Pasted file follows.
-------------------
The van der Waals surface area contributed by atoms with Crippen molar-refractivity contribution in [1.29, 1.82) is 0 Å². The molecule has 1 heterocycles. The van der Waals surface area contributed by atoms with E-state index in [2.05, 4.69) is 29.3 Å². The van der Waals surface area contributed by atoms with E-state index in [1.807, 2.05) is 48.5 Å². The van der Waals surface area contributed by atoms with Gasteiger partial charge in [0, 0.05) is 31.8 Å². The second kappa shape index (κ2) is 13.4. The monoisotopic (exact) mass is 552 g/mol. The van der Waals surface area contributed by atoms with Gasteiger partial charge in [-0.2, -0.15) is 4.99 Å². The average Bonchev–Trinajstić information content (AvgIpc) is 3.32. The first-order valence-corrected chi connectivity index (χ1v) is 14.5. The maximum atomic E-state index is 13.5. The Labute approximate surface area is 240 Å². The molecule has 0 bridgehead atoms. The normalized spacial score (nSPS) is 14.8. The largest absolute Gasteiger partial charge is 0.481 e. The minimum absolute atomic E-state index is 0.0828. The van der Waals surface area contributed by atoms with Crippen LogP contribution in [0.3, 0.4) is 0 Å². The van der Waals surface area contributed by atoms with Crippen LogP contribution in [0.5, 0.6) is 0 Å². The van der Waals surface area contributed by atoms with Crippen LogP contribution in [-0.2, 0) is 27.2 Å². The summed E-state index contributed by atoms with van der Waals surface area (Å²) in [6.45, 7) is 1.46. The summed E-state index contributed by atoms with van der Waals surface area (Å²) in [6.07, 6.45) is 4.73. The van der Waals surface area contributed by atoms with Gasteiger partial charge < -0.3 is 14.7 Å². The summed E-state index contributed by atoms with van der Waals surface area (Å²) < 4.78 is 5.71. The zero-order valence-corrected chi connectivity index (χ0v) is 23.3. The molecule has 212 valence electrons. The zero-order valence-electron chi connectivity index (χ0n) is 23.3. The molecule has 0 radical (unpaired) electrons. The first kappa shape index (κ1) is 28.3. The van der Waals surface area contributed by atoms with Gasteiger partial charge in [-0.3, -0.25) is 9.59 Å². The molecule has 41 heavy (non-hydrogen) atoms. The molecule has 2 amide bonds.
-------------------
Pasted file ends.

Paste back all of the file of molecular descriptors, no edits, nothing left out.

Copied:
The van der Waals surface area contributed by atoms with Crippen molar-refractivity contribution in [1.29, 1.82) is 0 Å². The molecule has 1 heterocycles. The van der Waals surface area contributed by atoms with E-state index in [2.05, 4.69) is 29.3 Å². The van der Waals surface area contributed by atoms with E-state index in [1.807, 2.05) is 48.5 Å². The van der Waals surface area contributed by atoms with Gasteiger partial charge in [0, 0.05) is 31.8 Å². The second kappa shape index (κ2) is 13.4. The monoisotopic (exact) mass is 552 g/mol. The van der Waals surface area contributed by atoms with Gasteiger partial charge in [-0.2, -0.15) is 4.99 Å². The average Bonchev–Trinajstić information content (AvgIpc) is 3.32. The first-order valence-corrected chi connectivity index (χ1v) is 14.5. The maximum atomic E-state index is 13.5. The Labute approximate surface area is 240 Å². The molecule has 0 bridgehead atoms. The normalized spacial score (nSPS) is 14.8. The largest absolute Gasteiger partial charge is 0.481 e. The minimum absolute atomic E-state index is 0.0828. The van der Waals surface area contributed by atoms with Crippen LogP contribution in [0.3, 0.4) is 0 Å². The van der Waals surface area contributed by atoms with Crippen LogP contribution in [0.5, 0.6) is 0 Å². The van der Waals surface area contributed by atoms with Crippen LogP contribution in [-0.2, 0) is 27.2 Å². The summed E-state index contributed by atoms with van der Waals surface area (Å²) in [6.45, 7) is 1.46. The summed E-state index contributed by atoms with van der Waals surface area (Å²) in [6.07, 6.45) is 4.73. The van der Waals surface area contributed by atoms with Gasteiger partial charge < -0.3 is 14.7 Å². The summed E-state index contributed by atoms with van der Waals surface area (Å²) < 4.78 is 5.71. The zero-order valence-corrected chi connectivity index (χ0v) is 23.3. The molecule has 212 valence electrons. The zero-order valence-electron chi connectivity index (χ0n) is 23.3. The molecule has 0 radical (unpaired) electrons. The first kappa shape index (κ1) is 28.3. The van der Waals surface area contributed by atoms with Gasteiger partial charge in [-0.3, -0.25) is 9.59 Å². The molecule has 41 heavy (non-hydrogen) atoms. The molecule has 2 amide bonds.